BY JOSIAH ODANGA
The road from Owalo at the Homa Bay-Kisii border was bumpy and bushy, but the annoyingly eroded trenches, the disorganised stones and the carelessly overlapping lantana camara finally smooched our car into a totally beautiful scenery.
We were at the Atemo Youth Polytechnic in Kojwach Ward, Kabondo Kasipul Constituency, Homa Bay County. The polytechnic is best known as Abong’odhoga – contextually translating to mean I’m clueless.
The scenery is not just a perfect display of how well human work can blend with nature but also the exact face of a white elephant.
Eucalyptus and cypress trees in the compound stand tall. Unkempt grass lawn extends to the south. More than twenty majestic permanent houses are scattered all over the tree shades – all in good condition, save for the aging paint. At the same time, thickets of Lantana camara is unrelentingly chocking the very peace of the place.
So, how did it happen that trees, buildings and a stubborn bush appear in a single panorama? We are clueless, who knows…? Better we get the facts right from those in the know.
Between 1986 and 2000, Engineer Jerim Obonyo worked as a tutor in the institution, serving one time as manager for 2 years.
He explains that, during the good old days, the polytechnic offered three courses: Building and Construction, Motor Vehicle Mechanic and Welding.
“We produced persons who, to date, are still outstanding in the industry. There is Clement Ratila of Ratila Constructions – based in Migori and Patrick Omolo of Boris Constructions Company – based in Molo and Malaba,” Eng Obonyo told the 47 Reporters, adding that “another is Joseph Bati who is a tutor at Rukongo Youth Polytechnic in Sindo, Homa Bay county.”
The polytechnic which was started by Finish nationals under the Lutheran mission in 1977 closed shop in 2000; transforming from a polytechnic to a Bible Training College.
“But the Bible College also collapsed 3 years later; because not very many people were willing to become evangelists,” he says.
Reverends Martin Shikuku and Oliver Ojwang’ are some of the men of God who emerged, thanks to the Bible college.
Maurice Juma, 66, a neighbour to Abong’odhoga recalls that, in the beginning, their forebears contributed the vast polytechnic land. The result, thanks to the Lutherans, was a perfect institution they had not gathered a clue about, any time before.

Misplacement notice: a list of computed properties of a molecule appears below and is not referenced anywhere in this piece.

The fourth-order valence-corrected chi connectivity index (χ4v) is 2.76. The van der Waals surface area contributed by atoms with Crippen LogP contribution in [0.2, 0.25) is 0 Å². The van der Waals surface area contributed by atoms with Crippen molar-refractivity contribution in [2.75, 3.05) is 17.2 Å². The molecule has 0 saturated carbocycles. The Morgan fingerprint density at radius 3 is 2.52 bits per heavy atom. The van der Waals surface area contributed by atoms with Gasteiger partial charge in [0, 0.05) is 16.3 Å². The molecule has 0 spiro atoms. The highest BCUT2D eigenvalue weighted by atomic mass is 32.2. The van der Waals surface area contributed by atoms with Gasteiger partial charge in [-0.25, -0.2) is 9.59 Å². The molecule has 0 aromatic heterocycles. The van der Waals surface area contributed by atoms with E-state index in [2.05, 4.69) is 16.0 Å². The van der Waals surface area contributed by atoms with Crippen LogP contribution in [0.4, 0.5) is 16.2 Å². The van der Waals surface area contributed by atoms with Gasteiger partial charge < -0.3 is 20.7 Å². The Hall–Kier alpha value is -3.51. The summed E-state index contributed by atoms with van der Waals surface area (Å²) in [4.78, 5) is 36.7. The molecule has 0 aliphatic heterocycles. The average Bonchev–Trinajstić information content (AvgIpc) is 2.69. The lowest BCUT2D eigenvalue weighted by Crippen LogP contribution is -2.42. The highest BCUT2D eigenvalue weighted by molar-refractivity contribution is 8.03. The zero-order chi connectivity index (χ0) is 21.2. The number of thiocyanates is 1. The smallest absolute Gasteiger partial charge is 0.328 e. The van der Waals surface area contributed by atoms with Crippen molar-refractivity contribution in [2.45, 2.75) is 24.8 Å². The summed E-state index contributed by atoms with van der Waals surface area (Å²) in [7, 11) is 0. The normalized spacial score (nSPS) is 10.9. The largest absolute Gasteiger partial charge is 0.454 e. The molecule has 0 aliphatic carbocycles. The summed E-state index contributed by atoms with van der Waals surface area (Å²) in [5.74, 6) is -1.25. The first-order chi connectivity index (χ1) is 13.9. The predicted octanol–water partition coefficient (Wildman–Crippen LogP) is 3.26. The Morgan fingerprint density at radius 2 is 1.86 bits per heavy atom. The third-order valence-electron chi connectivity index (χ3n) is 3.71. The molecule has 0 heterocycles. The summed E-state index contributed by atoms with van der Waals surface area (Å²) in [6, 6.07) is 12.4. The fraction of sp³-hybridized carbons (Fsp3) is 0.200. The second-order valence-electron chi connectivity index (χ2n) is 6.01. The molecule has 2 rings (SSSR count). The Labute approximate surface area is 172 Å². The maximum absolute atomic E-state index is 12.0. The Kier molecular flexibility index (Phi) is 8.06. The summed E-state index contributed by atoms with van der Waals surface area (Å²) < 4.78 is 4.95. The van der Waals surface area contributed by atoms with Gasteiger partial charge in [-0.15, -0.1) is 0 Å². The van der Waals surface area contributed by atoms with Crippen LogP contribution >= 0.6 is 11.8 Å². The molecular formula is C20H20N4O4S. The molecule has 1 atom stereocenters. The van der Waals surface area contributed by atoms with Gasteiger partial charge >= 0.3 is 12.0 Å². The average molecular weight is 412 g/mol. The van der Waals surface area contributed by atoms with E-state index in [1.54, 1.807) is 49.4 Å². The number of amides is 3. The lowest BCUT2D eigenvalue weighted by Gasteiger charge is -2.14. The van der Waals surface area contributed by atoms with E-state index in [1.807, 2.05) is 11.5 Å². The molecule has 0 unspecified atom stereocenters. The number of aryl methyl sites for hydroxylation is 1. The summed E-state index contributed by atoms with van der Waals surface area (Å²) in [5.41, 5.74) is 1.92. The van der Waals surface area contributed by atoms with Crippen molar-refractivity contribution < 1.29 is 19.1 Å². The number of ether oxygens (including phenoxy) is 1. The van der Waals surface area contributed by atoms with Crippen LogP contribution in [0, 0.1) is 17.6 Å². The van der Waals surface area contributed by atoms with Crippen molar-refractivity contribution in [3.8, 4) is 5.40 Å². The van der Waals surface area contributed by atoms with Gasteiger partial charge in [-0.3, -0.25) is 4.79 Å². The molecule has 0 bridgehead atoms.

Escola Norma, Batel Lingard and Alf William are some of the missionaries whom Samuel Andoke, 71, remember their stint at the facility with great amusement.
According to Mr Juma, the last misungu on sight was Christian Schebaker in 2008. “He took pictures and went forever.”
Abong’odhoga land stretches yonder. Some of the things that cannot escape a visitor’s eyes include a vandalized tractor at a garage; a majestic workshop building, rotting files, computers at a basement and bibles shelved in a room.
There also exists a robust water and electricity supply system: a mighty solar panel that was used to pump borehole water into tanks, which are now decaying in the compound.
Mr Obonyo elucidates that the missionaries had abandoned the institution but continue to cling to the land’s Title Deed. This makes it impossible for anyone interested in making the institution productive.
A stone throw away from Abong’odhoga emanates the throbbing sound of the Atemo waterfalls, also referred to as Abururu.
We hastily arrived at the Abururu and before us roared two breathtakingly beautiful waterfalls of river Awach.
The voice of Mr Andoke then came frightening: “This place has the mother of all snakes. A man once saw it and died, because he rattled it and failed to offer chicken to the Omieri!”
“It is not just the snake,” he continued, “rainbow lives here. When it rains, it dips her head at the deepest part. Those who love colours can always observe it from Abong’odhoga.
“Also, thunder lives here. “When it rains, the roaring of thunder has always been exceptionally louder in this village. Such sounds are good for a person’s heart.”
According to the Mr Juma and Mr Andoke, initially before technology, people ground maize flour at Abururu. The machine was made of stones and gave fine product.
It operated between 1948 and 1990, thanks to the great skills of wazees Joel Omer, Nyang’inja Oguok, Jairo Ondiegi and Nyangira Mita, who have since passed on.
The operation of the grinder attracted customers from as far as Kegogi, Nyakoe and Miruka in Gusii highlands; Oyugis, Kabondo and Kokwanyo in Homabay county. All very far places today, fact that customers visited on foot notwithstanding.
A pre-feasibility study by Oslo based Multiconsult Engineering company in 2016 revealed that Atemo Water Falls has a potential of being a site of a run-of-river Hydropower Project, producing up to 1.9 MW.
The villagers have called on Homa Bay county government to revive Abong’odhoga.
“The polytechnic is decaying under our watch. I think government should not sit pretty just because somebody is clinging on its ownership,” Daniel Obillo, a youth leader told the 47 Reporters.
“Our taxes should be used to pump life into Abongo’odhoga and not constructing new training centers which is very expensive.
“Alternatively, Abururu should be known as a tourist destination so that Abong’odhoga becomes the finest hotel facility. This is a dumbfounding scenery that any tourist need to visit,” Eng Obonyo said.